In this week’s MadTech Sketch, Ciaran O'Kane looks at how two heavyweights in the world of verification have been shifting focus towards activation and attention.
DoubleVerify (DV) recently agreed to buy Scibids for $125m. Why did an ad verification company want to buy a provider of custom algorithms for DSP trading? It’s not such a puzzling acquisition when you recognise the evolution of the ad verification category.
IAS and DV, the heavyweights of the category, have moved from verification to activation. Both have been aggregating signals around brand safety, viewability, context and attention.
In this week's MadTech sketch, we outline how the verification model has changed from ad tech measurement utility to a core part of media trading.
The importance of attention
The sketch places a big focus on attention - in terms of signal aggregation. It will be the most important signal that both companies will push into DSPs and activation layers.
Attention will ultimately replace viewability as a key KPI in campaign performance, given it can provide more accurate reflection of whether an ad is actually capturing and retaining a viewer's focus. Engagement is gaining importance.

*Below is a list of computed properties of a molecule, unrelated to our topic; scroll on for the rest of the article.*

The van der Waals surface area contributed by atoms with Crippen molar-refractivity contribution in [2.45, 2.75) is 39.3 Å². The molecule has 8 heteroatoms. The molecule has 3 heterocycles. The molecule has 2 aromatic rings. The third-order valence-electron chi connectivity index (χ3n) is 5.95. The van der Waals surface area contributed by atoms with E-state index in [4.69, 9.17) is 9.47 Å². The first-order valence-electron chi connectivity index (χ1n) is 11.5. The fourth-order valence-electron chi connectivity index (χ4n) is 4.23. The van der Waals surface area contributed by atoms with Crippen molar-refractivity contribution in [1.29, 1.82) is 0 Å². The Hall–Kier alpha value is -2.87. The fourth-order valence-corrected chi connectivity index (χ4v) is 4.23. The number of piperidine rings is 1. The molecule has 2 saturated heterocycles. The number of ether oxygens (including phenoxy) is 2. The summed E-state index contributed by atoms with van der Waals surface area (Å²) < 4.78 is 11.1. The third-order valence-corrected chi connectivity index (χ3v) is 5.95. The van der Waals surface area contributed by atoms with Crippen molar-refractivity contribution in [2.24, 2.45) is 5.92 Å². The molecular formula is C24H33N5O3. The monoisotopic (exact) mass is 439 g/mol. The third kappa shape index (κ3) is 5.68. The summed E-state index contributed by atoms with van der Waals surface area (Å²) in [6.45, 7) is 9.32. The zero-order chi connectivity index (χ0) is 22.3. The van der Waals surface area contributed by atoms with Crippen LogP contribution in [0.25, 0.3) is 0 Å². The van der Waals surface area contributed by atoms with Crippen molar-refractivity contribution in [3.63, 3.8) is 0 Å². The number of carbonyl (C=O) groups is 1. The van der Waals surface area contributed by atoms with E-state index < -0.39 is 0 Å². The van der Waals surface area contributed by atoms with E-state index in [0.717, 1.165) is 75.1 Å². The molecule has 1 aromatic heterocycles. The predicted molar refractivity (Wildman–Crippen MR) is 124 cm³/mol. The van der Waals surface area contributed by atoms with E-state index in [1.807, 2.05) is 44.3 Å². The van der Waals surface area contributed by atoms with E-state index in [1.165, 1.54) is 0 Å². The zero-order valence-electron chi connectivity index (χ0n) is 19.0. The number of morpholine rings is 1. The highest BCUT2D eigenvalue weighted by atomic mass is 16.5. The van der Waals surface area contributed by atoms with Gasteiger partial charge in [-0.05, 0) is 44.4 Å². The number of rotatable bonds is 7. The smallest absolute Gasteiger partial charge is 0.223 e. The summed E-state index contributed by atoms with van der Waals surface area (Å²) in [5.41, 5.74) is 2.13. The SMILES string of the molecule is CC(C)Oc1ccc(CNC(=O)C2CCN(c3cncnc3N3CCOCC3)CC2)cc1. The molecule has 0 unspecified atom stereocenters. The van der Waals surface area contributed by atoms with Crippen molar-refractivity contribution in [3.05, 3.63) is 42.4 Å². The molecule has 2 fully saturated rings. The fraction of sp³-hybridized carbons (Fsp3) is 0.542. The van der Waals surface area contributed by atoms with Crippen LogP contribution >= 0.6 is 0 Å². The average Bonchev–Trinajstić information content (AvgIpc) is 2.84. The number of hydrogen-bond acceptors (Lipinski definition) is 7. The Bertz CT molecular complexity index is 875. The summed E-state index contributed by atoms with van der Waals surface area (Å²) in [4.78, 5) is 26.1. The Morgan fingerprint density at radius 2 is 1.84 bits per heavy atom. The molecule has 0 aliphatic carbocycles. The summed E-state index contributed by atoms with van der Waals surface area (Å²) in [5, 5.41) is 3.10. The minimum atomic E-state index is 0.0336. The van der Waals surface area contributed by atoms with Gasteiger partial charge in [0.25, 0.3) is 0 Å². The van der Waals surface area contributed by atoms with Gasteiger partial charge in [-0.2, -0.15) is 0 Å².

There are two types of attention available to buyers: “enhanced viewability” (preferred by DV), modelled on post-campaign data; and “human attention” (the IAS flavour of choice), built on actual human data. The latter will be the go-to given it’s based on as-real-as-it-gets human interaction. Performance will inevitably prove that out.
Attention’s importance to both companies will only grow as we career towards CDD (Cookie Deprecation Day) at the end of September 2024. With no obvious replacement for the third-party cookie or the scaled ID, could attention fill the measurement void? It’s a bet IAS and DV need to be making.
One final note on the DV strategy: it’s highly unlikely it will build or buy a DSP. If it did go down that road, it’s inevitable it would be cut out of the big DSP. That would be bad for business, and would make it impossible to defend against the “conflict of interest” accusations, complicating commercial relationships with its biggest partners.